Based on a synthesis of the extensive research of Middle Eastern and Western scholars, this lively anthropological introduction to the Middle East and Central Asia explores the socio-political complexities of those regions and introduces students to the questions that have been, and are being, developed by scholars and writers concerned with the two regions. The volume provides an anthropological introduction to the Middle East, and Central Asia including region, economy, and society, personal and family relationships, change in practical ideologies, the cultural order of complex societies, religion and experience and the shape of change. For individuals interested in an introduction to the Middle East and Central Asia.
Author: Colin Filer
Publisher: ANU Press
Release Date: 2017-10-20
Despite the difference in their populations and political status, New Caledonia and Papua New Guinea have comparable levels of economic dependence on the extraction and export of mineral resources. For this reason, the costs and benefits of large-scale mining projects for indigenous communities has been a major political issue in both jurisdictions, and one that has come to be negotiated through multiple channels at different levels of political organisation. The ‘resource boom’ that took place in the early years of the current century has only served to intensify the political contests and conflicts that surround the distribution of social, economic and environmental costs and benefits between community members and other ‘stakeholders’ in the large-scale mining industry. However, the mutual isolation of Anglophone and Francophone scholars has formed a barrier to systematic comparison of the relationship between large-scale mines and local-level politics in Papua New Guinea and New Caledonia, despite their geographical proximity. This collection of essays represents an effort to overcome this barrier, but is also intended as a major contribution to the growth of academic and political debate about the social impact of the large-scale mining industry in Melanesia and beyond.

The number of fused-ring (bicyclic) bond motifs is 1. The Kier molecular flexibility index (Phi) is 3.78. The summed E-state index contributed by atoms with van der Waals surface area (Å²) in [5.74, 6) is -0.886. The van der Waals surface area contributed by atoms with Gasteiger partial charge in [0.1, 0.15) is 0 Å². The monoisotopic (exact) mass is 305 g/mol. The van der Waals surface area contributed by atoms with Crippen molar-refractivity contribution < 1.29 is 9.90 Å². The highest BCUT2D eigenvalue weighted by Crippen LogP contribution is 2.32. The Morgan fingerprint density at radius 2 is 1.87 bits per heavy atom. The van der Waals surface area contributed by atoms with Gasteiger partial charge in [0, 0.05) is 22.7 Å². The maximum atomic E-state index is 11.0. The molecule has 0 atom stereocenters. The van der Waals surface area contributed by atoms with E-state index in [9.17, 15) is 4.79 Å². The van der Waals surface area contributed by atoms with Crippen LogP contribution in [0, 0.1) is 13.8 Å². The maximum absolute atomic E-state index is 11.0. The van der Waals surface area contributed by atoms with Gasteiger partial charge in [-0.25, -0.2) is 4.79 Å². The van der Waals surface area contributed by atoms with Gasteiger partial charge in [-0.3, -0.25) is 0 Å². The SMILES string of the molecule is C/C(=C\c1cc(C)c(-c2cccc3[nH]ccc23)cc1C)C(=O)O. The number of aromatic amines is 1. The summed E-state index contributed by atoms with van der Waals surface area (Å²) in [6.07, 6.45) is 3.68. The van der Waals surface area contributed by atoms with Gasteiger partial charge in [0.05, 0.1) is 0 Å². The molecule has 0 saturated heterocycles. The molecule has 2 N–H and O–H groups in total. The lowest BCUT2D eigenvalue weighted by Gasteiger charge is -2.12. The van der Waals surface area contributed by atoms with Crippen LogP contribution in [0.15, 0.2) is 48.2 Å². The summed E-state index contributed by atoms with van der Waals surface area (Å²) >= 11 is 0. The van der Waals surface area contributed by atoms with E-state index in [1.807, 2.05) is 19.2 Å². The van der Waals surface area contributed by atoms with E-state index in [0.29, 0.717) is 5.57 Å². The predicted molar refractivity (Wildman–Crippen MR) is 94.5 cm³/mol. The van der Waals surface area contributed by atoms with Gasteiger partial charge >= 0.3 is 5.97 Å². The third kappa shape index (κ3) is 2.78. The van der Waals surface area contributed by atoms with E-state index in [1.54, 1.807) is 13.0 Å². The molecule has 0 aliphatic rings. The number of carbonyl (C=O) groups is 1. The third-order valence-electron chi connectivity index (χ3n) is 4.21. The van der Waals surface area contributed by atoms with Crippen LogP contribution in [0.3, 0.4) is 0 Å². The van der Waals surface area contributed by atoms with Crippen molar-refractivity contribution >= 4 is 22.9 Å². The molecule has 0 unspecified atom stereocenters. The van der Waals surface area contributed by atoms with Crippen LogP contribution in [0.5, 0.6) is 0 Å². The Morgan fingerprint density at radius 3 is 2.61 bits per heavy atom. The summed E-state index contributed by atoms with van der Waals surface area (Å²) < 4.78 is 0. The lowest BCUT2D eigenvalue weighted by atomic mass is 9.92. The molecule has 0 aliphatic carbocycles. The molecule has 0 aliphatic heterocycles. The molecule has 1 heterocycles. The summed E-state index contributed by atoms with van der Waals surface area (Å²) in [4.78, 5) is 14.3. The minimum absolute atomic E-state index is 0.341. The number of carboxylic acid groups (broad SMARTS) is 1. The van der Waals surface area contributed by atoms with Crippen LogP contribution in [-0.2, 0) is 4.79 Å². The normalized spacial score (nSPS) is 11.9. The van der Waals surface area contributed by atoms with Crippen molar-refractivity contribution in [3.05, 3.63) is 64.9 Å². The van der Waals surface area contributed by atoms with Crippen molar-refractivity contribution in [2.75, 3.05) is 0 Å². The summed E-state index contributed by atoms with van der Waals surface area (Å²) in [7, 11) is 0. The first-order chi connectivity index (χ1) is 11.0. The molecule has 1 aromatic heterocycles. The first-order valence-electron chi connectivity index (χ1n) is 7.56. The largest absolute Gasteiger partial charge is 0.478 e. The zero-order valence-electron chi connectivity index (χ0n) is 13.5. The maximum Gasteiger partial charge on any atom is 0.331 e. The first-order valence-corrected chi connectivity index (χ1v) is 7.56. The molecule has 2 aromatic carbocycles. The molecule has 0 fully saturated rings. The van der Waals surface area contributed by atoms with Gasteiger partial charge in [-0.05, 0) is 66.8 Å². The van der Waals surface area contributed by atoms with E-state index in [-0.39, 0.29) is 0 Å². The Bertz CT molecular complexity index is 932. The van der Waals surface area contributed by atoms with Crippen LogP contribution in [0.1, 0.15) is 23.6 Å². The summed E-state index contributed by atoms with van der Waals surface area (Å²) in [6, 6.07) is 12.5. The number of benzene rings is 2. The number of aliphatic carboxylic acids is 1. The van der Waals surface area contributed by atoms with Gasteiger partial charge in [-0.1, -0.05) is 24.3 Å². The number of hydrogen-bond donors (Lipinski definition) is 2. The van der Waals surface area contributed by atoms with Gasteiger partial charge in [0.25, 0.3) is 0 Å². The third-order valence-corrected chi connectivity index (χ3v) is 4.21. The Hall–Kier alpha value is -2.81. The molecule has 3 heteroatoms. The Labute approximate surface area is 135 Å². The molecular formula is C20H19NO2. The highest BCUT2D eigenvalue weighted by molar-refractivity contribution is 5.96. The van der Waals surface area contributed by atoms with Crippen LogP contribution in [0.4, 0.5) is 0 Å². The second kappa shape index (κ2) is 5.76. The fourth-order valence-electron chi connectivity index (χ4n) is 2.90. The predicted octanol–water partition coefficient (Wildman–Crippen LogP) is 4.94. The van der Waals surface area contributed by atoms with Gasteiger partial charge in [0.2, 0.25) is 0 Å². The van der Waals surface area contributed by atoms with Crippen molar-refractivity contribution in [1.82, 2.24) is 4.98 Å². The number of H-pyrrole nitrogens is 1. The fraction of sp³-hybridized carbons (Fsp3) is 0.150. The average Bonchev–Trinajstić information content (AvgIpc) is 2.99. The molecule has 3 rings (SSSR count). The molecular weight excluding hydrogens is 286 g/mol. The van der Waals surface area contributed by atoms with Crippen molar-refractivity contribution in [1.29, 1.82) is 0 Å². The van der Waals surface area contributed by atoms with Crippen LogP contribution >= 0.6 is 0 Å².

Author: Jeanette S. Jouili
Publisher: Stanford University Press
Release Date: 2015-05-13
The visible increase in religious practice among young European-born Muslims has provoked public anxiety. New government regulations seek not only to restrict Islamic practices within the public sphere, but also to shape Muslims', and especially women's, personal conduct. Pious Practice and Secular Constraints chronicles the everyday ethical struggles of women active in orthodox and socially conservative Islamic revival circles as they are torn between their quest for a pious lifestyle and their aspirations to counter negative representations of Muslims within the mainstream society. Jeanette S. Jouili conducted fieldwork in France and Germany to investigate how pious Muslim women grapple with religious expression: for example, when to wear a headscarf, where to pray throughout the day, and how to maintain modest interactions between men and women. Her analysis stresses the various ethical dilemmas the women confronted in negotiating these religious duties within a secular public sphere. In conversation with Islamic and Western thinkers, Jouili teases out the important ethical-political implications of these struggles, ultimately arguing that Muslim moral agency, surprisingly reinvigorated rather than hampered by the increasingly hostile climate in Europe, encourages us to think about the contribution of non-secular civic virtues for shaping a pluralist Europe.